Continuous wavelet transforms

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Continuous wavelet transforms

Therefore, we see that some spectral resolution is achieved by selection of the wavelet size, and some temporal resolution follows from the location of the wavelet relative to the signal (Fig. 6).

Figure 6: Contour line representation of the wavelet transform for a near-continuum of durations.

We can identify the individual peaks and troughs of the cosine wave as well as their frequency: this compromise between the temporal domain and the spectral domain is the hallmark of wavelet transforms. The cost of this compromise is the need to map the signal as a function of both time and duration.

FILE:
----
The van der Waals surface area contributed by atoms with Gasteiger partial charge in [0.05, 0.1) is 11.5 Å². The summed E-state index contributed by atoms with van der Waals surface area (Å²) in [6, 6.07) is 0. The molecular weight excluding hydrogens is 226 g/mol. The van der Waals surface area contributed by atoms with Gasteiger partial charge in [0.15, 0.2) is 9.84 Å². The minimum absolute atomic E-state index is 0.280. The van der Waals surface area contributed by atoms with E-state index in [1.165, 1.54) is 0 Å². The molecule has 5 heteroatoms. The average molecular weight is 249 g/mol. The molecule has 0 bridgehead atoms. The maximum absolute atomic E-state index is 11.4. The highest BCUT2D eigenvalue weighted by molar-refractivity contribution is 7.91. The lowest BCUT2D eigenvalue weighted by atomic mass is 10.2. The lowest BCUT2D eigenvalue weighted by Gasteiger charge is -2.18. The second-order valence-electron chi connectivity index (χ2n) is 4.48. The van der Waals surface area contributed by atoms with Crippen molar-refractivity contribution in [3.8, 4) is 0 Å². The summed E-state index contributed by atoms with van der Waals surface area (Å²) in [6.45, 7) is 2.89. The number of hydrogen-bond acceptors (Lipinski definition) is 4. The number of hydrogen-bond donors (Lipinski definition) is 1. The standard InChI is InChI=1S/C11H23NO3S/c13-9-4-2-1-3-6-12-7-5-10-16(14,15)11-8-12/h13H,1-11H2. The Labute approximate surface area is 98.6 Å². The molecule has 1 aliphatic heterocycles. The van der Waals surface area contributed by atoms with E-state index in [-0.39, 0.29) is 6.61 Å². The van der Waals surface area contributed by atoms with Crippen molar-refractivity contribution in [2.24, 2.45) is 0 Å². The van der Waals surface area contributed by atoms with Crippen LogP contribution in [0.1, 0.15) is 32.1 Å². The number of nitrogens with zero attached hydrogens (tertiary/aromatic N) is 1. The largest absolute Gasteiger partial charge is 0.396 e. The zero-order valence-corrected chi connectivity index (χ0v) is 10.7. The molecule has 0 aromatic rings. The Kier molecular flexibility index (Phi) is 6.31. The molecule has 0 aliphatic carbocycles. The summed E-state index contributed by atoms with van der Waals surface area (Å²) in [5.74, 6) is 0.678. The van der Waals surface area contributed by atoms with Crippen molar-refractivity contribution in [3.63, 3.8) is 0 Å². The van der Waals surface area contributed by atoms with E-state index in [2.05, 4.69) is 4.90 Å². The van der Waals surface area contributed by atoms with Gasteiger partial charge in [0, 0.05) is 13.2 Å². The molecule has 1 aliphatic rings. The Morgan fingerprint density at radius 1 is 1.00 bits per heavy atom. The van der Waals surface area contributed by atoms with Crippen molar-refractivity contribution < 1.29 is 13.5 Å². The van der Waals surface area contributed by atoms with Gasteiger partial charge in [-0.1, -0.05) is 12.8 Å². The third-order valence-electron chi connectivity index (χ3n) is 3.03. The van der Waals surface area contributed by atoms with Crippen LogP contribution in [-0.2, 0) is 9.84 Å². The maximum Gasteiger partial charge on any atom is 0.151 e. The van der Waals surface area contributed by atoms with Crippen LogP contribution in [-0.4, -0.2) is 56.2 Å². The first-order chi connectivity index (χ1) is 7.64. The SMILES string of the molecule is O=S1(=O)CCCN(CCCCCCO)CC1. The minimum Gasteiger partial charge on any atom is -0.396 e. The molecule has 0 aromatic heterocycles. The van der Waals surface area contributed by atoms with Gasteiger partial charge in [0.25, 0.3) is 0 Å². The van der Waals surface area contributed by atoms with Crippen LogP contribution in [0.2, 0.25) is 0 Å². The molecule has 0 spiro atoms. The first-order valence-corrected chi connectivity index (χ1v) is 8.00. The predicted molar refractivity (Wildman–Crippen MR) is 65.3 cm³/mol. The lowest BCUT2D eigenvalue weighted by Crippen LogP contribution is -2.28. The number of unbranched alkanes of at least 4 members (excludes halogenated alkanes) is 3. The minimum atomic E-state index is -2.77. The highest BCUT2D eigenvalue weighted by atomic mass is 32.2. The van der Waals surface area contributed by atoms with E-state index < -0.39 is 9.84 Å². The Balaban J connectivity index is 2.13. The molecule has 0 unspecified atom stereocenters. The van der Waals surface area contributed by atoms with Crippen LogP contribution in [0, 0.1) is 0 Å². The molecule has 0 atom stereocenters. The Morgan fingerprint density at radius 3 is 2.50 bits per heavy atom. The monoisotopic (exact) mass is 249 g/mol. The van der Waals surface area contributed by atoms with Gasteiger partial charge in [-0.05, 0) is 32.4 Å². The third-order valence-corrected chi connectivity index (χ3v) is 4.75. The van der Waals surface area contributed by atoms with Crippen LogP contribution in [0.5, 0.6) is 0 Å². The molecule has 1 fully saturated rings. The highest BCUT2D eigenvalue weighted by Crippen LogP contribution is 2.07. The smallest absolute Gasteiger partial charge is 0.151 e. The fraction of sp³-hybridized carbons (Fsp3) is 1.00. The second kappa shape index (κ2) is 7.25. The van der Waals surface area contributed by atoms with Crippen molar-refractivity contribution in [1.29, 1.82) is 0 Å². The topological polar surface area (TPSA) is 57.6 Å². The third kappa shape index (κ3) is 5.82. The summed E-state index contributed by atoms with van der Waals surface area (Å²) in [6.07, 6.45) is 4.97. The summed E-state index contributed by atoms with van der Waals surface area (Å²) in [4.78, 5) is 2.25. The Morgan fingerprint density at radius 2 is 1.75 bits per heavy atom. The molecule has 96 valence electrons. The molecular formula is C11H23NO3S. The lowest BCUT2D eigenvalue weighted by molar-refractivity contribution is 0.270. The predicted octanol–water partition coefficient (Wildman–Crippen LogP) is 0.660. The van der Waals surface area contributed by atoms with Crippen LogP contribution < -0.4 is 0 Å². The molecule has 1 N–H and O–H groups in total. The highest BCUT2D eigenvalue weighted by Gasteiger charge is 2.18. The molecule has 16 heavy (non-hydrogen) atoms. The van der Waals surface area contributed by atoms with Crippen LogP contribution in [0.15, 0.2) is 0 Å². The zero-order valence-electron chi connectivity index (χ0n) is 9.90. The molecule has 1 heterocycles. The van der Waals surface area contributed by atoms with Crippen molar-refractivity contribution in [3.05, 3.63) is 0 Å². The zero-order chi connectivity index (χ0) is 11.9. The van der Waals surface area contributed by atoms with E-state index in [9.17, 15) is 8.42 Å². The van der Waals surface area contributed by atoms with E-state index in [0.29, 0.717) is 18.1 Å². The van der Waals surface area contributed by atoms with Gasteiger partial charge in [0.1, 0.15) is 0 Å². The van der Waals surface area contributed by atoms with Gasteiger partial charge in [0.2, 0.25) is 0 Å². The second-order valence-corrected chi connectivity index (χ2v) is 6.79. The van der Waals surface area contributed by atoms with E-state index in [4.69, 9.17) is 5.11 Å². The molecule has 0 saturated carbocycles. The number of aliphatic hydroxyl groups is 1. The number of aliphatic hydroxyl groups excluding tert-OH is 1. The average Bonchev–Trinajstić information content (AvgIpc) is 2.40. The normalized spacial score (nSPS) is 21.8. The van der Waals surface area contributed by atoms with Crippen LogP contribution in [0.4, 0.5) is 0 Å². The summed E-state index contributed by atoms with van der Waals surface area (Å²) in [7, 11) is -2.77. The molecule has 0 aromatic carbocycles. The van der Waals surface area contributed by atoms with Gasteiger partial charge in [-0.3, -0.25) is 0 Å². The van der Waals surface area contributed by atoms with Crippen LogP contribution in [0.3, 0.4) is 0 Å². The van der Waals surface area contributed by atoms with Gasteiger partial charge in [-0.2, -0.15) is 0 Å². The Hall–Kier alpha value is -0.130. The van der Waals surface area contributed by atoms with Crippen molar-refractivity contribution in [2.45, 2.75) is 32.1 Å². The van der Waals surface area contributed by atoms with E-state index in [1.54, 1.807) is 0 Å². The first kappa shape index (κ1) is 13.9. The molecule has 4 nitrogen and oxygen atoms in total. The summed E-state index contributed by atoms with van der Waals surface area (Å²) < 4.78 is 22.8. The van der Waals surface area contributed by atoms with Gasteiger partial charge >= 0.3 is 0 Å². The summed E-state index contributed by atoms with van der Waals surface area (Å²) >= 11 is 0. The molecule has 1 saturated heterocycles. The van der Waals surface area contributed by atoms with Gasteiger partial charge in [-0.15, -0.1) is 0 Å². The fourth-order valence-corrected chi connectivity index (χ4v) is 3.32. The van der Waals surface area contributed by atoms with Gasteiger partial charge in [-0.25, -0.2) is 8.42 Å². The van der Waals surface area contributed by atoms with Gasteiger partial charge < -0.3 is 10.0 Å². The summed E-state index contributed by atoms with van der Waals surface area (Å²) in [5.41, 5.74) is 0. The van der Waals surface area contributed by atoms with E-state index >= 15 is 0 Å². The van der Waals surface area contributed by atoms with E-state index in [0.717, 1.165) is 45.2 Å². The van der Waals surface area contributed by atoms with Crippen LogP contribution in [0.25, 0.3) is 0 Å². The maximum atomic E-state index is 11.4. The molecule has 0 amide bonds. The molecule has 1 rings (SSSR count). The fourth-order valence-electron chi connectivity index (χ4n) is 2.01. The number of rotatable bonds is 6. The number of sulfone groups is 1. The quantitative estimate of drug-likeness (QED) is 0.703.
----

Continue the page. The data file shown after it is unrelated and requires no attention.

The normalization factor is introduced for later convenience. In the case of our cosine function, cos(at) in general, the transform can be calculated exactly, and is

from which we can see the basic cosine echoing the original signal, the power-law showing a steep decrease in magnitude toward larger 's (short durations) and the exponential drop-off toward small 's (long durations)

Of course, the time () and duration () axis are discretized in actual data processing. The result, a wavelet map, is shown on Fig. 6.

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Jacques Lewalle
Mon Nov 13 10:51:25 EST 1995